Isolation and proteomic characterization of the Arabidopsis Golgi defines functional and novel components involved in plant cell wall biosynthesis

Research output: Contribution to journalJournal articleResearchpeer-review

  • Harriet T Parsons
  • Katy Christiansen
  • Bernhard Knierim
  • Andrew Carroll
  • Jun Ito
  • Batth, Tanveer Singh
  • Andreia M Smith-Moritz
  • Stephanie Morrison
  • Peter McInerney
  • Masood Z Hadi
  • Manfred Auer
  • Aindrila Mukhopadhyay
  • Christopher J Petzold
  • Henrik V Scheller
  • Dominique Loqué
  • Joshua L Heazlewood
The plant Golgi plays a pivotal role in the biosynthesis of cell wall matrix polysaccharides, protein glycosylation, and vesicle trafficking. Golgi-localized proteins have become prospective targets for reengineering cell wall biosynthetic pathways for the efficient production of biofuels from plant cell walls. However, proteomic characterization of the Golgi has so far been limited, owing to the technical challenges inherent in Golgi purification. In this study, a combination of density centrifugation and surface charge separation techniques have allowed the reproducible isolation of Golgi membranes from Arabidopsis (Arabidopsis thaliana) at sufficiently high purity levels for in-depth proteomic analysis. Quantitative proteomic analysis, immunoblotting, enzyme activity assays, and electron microscopy all confirm high purity levels. A composition analysis indicated that approximately 19% of proteins were likely derived from contaminating compartments and ribosomes. The localization of 13 newly assigned proteins to the Golgi using transient fluorescent markers further validated the proteome. A collection of 371 proteins consistently identified in all replicates has been proposed to represent the Golgi proteome, marking an appreciable advancement in numbers of Golgi-localized proteins. A significant proportion of proteins likely involved in matrix polysaccharide biosynthesis were identified. The potential within this proteome for advances in understanding Golgi processes has been demonstrated by the identification and functional characterization of the first plant Golgi-resident nucleoside diphosphatase, using a yeast complementation assay. Overall, these data show key proteins involved in primary cell wall synthesis and include a mixture of well-characterized and unknown proteins whose biological roles and importance as targets for future research can now be realized.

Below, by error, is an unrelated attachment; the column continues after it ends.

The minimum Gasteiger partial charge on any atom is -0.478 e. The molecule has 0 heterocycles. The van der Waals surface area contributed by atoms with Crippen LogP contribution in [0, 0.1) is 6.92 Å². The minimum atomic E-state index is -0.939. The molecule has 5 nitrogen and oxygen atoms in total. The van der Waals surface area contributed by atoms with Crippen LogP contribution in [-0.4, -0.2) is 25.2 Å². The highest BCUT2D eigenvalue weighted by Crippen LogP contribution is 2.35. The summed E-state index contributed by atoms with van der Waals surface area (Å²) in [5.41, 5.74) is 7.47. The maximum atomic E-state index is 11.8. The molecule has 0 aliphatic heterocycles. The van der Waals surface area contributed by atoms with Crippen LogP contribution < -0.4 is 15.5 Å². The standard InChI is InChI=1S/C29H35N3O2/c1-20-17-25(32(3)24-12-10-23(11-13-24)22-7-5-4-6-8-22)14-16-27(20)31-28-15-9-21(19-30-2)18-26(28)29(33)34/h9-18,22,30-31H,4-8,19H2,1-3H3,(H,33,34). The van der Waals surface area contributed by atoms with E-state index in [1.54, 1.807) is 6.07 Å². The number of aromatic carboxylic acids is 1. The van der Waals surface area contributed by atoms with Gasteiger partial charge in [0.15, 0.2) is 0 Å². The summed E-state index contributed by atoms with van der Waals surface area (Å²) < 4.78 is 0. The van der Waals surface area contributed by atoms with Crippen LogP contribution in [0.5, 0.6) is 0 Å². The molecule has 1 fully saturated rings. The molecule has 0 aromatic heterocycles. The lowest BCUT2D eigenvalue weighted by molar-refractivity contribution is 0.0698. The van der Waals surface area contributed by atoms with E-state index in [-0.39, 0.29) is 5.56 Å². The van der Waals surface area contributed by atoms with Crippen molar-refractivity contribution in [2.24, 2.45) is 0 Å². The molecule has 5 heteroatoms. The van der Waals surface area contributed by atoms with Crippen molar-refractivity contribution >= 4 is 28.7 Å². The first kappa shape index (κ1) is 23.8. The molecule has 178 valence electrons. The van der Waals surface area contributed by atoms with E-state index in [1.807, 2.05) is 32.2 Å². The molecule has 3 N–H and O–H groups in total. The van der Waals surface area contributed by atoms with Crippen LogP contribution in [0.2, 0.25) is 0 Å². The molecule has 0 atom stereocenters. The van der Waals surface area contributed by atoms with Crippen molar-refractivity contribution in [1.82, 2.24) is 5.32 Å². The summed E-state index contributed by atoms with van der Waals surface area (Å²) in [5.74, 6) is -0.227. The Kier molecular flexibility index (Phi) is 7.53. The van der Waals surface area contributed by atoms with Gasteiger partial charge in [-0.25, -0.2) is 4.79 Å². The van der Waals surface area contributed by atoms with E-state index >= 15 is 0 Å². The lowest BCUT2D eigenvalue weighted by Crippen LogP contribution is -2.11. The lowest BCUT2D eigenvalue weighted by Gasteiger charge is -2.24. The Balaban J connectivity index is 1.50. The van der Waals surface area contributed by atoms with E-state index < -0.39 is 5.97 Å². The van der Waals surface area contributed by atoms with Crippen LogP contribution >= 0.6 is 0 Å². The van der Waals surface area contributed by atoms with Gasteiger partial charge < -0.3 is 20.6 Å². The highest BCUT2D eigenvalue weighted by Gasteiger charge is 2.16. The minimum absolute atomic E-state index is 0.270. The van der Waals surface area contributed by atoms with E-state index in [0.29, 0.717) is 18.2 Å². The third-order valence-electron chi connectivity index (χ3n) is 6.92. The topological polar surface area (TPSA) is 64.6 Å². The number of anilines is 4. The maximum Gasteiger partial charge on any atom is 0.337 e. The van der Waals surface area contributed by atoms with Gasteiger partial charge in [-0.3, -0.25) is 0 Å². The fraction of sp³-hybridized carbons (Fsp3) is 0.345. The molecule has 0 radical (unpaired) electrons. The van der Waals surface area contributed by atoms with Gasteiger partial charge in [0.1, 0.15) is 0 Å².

Original languageEnglish
JournalPlant Physiology
Issue number1
Pages (from-to)12-26
Number of pages15
Publication statusPublished - May 2012
Externally publishedYes

    Research areas

  • Apyrase, Arabidopsis, Arabidopsis Proteins, Base Sequence, Cell Wall, Centrifugation, Density Gradient, Chromatography, Liquid, Enzyme Assays, Genes, Plant, Genetic Complementation Test, Glycosylation, Golgi Apparatus, Immunoblotting, Intracellular Membranes, Microscopy, Electron, Transmission, Molecular Sequence Data, Plant Cells, Proteome, Proteomics, Pyrophosphatases, Saccharomyces cerevisiae

ID: 68160606